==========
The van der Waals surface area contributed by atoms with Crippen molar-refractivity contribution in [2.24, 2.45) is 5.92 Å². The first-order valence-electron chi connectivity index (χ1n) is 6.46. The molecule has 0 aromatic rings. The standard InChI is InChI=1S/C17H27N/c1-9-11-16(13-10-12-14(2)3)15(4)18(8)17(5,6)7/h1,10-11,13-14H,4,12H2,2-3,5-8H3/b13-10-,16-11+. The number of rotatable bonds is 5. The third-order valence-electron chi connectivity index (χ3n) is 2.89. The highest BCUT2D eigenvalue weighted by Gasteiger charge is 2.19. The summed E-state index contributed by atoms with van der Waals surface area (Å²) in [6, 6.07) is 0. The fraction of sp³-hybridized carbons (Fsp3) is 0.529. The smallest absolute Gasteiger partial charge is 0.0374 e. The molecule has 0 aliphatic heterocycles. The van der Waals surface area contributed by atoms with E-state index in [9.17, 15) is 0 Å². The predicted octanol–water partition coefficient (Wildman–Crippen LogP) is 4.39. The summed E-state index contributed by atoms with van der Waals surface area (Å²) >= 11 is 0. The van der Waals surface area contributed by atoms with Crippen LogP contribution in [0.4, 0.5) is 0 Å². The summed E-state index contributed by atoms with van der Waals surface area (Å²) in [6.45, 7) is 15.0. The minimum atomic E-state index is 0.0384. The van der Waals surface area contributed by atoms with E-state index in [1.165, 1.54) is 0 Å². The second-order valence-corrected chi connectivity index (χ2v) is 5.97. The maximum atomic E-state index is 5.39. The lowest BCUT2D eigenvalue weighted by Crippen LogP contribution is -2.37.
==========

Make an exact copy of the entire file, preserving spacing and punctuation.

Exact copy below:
The van der Waals surface area contributed by atoms with Crippen molar-refractivity contribution in [2.24, 2.45) is 5.92 Å². The first-order valence-electron chi connectivity index (χ1n) is 6.46. The molecule has 0 aromatic rings. The standard InChI is InChI=1S/C17H27N/c1-9-11-16(13-10-12-14(2)3)15(4)18(8)17(5,6)7/h1,10-11,13-14H,4,12H2,2-3,5-8H3/b13-10-,16-11+. The number of rotatable bonds is 5. The third-order valence-electron chi connectivity index (χ3n) is 2.89. The highest BCUT2D eigenvalue weighted by Gasteiger charge is 2.19. The summed E-state index contributed by atoms with van der Waals surface area (Å²) in [6, 6.07) is 0. The fraction of sp³-hybridized carbons (Fsp3) is 0.529. The smallest absolute Gasteiger partial charge is 0.0374 e. The molecule has 0 aliphatic heterocycles. The van der Waals surface area contributed by atoms with E-state index in [9.17, 15) is 0 Å². The predicted octanol–water partition coefficient (Wildman–Crippen LogP) is 4.39. The summed E-state index contributed by atoms with van der Waals surface area (Å²) >= 11 is 0. The van der Waals surface area contributed by atoms with Crippen LogP contribution in [0.4, 0.5) is 0 Å². The summed E-state index contributed by atoms with van der Waals surface area (Å²) in [6.45, 7) is 15.0. The minimum atomic E-state index is 0.0384. The van der Waals surface area contributed by atoms with E-state index in [1.165, 1.54) is 0 Å². The second-order valence-corrected chi connectivity index (χ2v) is 5.97. The maximum atomic E-state index is 5.39. The lowest BCUT2D eigenvalue weighted by Crippen LogP contribution is -2.37.